What To Look for When Buying a Rangehood

The rangehood is one of the most important aspects of your kitchen as it keeps the air in your home clean and fresh by removing smoke, cooking odours, oil, grease and heat from your home, with style choices ranging from sleek and modern to traditional – and four different types to choose from – rangehoods can make a great feature of your kitchen. Let’s explore the options.

Types Of Rangehoods

Finding the right Rangehood starts with understanding which type of Rangehood will suit your kitchen layout, along with your cooking appliance selections. Let’s begin by exploring the four main types of Rangehoods.

Drop down overhead cupboards combine to maximise storage
Undermount Rangehoods
The most unobtrusive option, undermount rangehoods are popular as they’re discreetly installed above the cooktop into kitchen cabinetry. While that means undermount rangehoods are visually hidden away, it does limit their effectiveness as their air collection area is reduced and they may not be as effective as canopy rangehoods in collecting steam.
Canopy Rangehoods

Set against the wall, a canopy rangehood channels the style vibes of a commercial kitchen as they are usually made of stainless steel and due to their larger size, they are indeed a feature piece. They’re the choice of serious cooks as they are extremely effective at capturing steam, smoke and cooking odours, thanks to its large air collection area and powerful function.


The most important thing to consider before selecting a rangehood is to measure the width of your cooktop. This will determine the size of the rangehood you require – the size should be the same – to effectively clear smoke, heat, odour, condensation, grease and more, to keep the air in your home clean and fresh.

The next step is to measure the area above your cooktop, regardless of the type of rangehood you’re looking to buy. Be sure to check the dimensions of the rangehood you’re interested in to ensure it will fit in your kitchen.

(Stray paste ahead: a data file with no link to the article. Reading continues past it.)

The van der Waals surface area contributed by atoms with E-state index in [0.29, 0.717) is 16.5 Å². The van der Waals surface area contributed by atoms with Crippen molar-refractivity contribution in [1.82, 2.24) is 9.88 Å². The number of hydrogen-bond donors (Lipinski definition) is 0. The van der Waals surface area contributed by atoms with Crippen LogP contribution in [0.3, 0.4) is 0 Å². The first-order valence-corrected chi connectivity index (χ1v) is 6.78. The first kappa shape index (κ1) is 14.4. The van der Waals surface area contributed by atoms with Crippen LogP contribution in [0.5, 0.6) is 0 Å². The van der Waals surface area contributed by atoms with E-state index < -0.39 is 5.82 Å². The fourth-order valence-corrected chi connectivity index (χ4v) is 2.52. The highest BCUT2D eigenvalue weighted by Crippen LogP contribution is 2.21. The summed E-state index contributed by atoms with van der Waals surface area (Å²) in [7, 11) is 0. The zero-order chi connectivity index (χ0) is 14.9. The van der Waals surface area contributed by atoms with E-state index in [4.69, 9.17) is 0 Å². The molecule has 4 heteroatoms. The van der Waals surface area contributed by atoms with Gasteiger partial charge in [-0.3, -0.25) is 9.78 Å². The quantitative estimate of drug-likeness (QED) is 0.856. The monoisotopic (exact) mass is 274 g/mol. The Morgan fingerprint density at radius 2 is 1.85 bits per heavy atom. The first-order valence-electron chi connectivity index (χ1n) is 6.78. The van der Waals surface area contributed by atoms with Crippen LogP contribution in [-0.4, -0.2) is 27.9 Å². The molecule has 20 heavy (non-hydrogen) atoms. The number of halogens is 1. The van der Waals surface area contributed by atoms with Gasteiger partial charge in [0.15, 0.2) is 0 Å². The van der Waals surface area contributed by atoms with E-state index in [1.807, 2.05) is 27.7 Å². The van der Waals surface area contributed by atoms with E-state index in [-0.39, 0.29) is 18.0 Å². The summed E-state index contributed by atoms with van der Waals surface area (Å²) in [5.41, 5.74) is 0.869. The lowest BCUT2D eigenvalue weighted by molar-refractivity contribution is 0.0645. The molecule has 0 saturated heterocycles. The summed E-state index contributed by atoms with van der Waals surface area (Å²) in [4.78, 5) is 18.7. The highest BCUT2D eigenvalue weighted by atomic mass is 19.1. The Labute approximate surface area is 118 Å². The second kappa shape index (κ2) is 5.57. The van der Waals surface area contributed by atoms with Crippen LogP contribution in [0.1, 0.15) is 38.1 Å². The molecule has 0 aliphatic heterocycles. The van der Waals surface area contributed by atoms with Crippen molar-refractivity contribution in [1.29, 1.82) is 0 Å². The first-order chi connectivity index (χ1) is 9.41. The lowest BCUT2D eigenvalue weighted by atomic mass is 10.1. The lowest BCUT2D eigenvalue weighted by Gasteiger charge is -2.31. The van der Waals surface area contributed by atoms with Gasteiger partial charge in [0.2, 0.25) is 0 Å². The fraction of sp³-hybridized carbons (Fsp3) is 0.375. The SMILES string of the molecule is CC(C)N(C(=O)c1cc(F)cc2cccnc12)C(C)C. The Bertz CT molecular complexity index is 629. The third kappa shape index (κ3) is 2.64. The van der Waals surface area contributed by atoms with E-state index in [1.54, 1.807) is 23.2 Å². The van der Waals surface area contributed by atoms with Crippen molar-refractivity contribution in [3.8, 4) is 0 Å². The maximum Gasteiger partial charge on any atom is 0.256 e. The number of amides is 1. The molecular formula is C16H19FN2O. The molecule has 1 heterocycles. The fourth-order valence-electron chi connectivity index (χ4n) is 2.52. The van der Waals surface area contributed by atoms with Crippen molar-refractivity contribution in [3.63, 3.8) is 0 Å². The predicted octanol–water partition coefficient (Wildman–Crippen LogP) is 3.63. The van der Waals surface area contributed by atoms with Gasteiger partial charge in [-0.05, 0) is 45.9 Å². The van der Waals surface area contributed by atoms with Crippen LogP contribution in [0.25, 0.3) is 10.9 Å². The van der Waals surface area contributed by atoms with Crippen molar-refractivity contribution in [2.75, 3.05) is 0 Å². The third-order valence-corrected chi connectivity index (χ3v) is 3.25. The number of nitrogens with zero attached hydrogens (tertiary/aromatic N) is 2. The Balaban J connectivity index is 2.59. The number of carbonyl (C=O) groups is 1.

Making sure your measurements are accurate is critical, because you don’t want a rangehood that is too small for the size of your cooktop, If that happens, your rangehood won’t do its job properly, and that is to clear your home of smoke, heat, cooking odours and more. Rangehoods keep air clean and fresh for healthy living.


Considering how air will exit your home is the other critical aspect to consider when buying a rangehood. A ducted rangehood removes odours and heat externally, while a recirculating rangehood does as the name suggests – it filters the air and recirculates it back into your kitchen.

“Ducted rangehoods are the most effective and powerful,” says Geraldine Gillespie. “They rid your home of harmful smoke, cooking smells and that lingering oil or grease you can often feel in the air after frying or cooking oily dishes.

“What many people don’t realise is that when you don’t have a rangehood that is working effectively, you’re also risking damage to your cupboards or cabinets, which are in close proximity to your cooking.”

The type of rangehood you choose might depend upon existing ducting, which may be concealed within cabinetry, vented outdoors or it may not be ducted at all. Check on existing ducting before making your choice.

Noise Level

Rangehood noise levels vary depending on the type of rangehood you choose and the fan speed you use during cooking. Most manufacturers provide a decibel rating, so you have an idea of noise levels, but if you’re after one that is as quiet as possible, check the features and look for one with a soundproof motor or special insulation to maximise soundproofing.

Rangehood Style

When it comes to rangehood style it’s all about the look you’re going for in your kitchen. Is the kitchen the feature of your home, with all the latest appliances – as much about their slick design as their function? Or do you want to make your stunning cabinetry the focus? These are the things you need to think about before deciding.

Installation Requirements

All rangehoods are required to be installed by a licensed electrician, while plumbers can set up your ducting. If you’re purchasing a recirculating rangehood ensure you purchase the kit required for the correct fitting.